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Spring is here, now what?
For those who are not competition motivated, or who have to address “obvious” advancement with their horse, such as working with a baby and teaching them ground manners, I find often find pleasure horse owners reach a plateau with their equine partner, and often lack a direction, which in turn can create patternized routines and rides, lack of motivation, lace of mental presence from human towards their horse.
Up here in the pacific northwest, many horse owners are lucky enough to keep their horses at home, and have the opportunity to “just ride” whenever; though the ease of accessibility is awesome, it can often become a “lonely” experience without another equine enthusiast to share ideas, thoughts or experiences with.
Of course then there are sometimes the horror stories of folks trying to expand their equine associated friends, but large groups of all levels and mentalities in varies levels of dangerous scenarios can often turn someone off from participating in group gatherings.
So what can you do? Here are a few ideas…
1.) Every two weeks “add” one small new concept, idea, or thought to YOUR knowledge base regarding any equine related. This can be read, watched, heard. You don’t have to either “totally get it, understand it or want to use it.” But it will be something new to think about. It often can take a long time of “mulling something over” before you can have an opinion about it.
In this day and age media allows us a lot of opportunity to see, hear and read things we would have never had access to in the past. Take advantage of it. Even if you just sit back and watch all of the amateur horse lover videos on YouTube, audit a local competition or other horse related gathering.
2.) Go take a lesson or audit a lesson. Even the “top” horse people in the world take lessons or continue to expand their knowledge through learning from others. Lessons often can be associated with “having a problem,” but really they may just be a way to get another person’s assessment of “where” you and your horse are at, with some ideas and suggestions for future improvement. To get the “most” for your money, if you can find someone to video you (to film in close proximity to the instructor so you can hear what they are saying), you’ll be able to watch the video in the future, and some of the things you may have missed while riding, you might be able to address after watching yourself in the lesson and reminded of the instruction offered.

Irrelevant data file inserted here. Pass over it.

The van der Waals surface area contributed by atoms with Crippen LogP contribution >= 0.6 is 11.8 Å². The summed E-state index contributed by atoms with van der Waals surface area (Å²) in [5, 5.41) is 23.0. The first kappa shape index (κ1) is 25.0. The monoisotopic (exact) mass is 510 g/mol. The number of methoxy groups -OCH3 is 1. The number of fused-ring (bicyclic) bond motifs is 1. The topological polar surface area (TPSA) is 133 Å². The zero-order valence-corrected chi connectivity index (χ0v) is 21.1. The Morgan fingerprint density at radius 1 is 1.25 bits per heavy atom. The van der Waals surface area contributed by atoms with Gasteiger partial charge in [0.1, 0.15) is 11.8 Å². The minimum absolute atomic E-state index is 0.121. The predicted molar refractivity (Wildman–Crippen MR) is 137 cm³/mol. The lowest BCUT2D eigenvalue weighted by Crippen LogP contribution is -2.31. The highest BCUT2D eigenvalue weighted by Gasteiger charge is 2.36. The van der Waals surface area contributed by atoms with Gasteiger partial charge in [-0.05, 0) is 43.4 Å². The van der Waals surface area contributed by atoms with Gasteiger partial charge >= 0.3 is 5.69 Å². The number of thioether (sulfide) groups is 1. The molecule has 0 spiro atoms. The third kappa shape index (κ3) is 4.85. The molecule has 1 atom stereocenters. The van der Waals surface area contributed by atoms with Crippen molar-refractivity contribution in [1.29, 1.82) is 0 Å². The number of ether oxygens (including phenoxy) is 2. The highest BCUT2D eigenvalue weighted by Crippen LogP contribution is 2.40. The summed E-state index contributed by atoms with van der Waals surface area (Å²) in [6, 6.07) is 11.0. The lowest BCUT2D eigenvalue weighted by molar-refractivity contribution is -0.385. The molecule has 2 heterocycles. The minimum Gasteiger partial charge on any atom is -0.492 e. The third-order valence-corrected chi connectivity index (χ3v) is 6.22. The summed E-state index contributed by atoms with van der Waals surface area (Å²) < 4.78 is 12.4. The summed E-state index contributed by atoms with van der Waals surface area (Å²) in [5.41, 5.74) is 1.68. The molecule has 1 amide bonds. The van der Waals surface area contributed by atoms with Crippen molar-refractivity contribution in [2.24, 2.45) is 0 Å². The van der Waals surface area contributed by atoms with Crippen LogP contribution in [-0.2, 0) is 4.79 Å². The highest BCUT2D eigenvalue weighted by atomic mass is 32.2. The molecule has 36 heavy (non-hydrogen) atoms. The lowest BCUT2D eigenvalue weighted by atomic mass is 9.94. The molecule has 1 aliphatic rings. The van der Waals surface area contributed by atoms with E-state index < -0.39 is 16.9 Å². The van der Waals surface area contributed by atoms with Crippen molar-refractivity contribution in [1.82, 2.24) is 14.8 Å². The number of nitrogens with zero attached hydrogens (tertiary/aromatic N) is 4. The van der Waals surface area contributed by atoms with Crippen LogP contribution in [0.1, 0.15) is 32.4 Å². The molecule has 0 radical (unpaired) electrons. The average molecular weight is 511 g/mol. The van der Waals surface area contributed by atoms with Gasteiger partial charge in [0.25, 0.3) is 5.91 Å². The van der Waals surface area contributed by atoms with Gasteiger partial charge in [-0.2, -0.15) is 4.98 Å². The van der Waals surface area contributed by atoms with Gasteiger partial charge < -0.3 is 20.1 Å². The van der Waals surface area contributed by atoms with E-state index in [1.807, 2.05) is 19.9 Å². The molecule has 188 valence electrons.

3.) Find a riding buddy. I don’t mean someone who you will brainlessly gossip with when you ride out on the trail, but rather someone with similar horse related interests who might share and/or motivate you. There are always notice boards at the local feed store, and often online there are plenty of websites (horse and non horse related) where people can freely advertise or search for other people with the same similar interest. It might take a little time, you may have some “misses” but eventually you’ll find at least one person who you can share you appreciation for the sport with.
I was reminded yet again just a week ago, how clients who live quite far apart, but who met at one of my clinics a year ago, are still in touch and have on several occasions done horse activities together.
There are plenty more ideas but, these few can offer you an affordable jump start to your riding season.
Because I offer training by the week, I find many folks who come for a week or two as a “spring tune up” to get them and their horse on the “same page” in order to go home with some realistic and plausible future goals and ideas.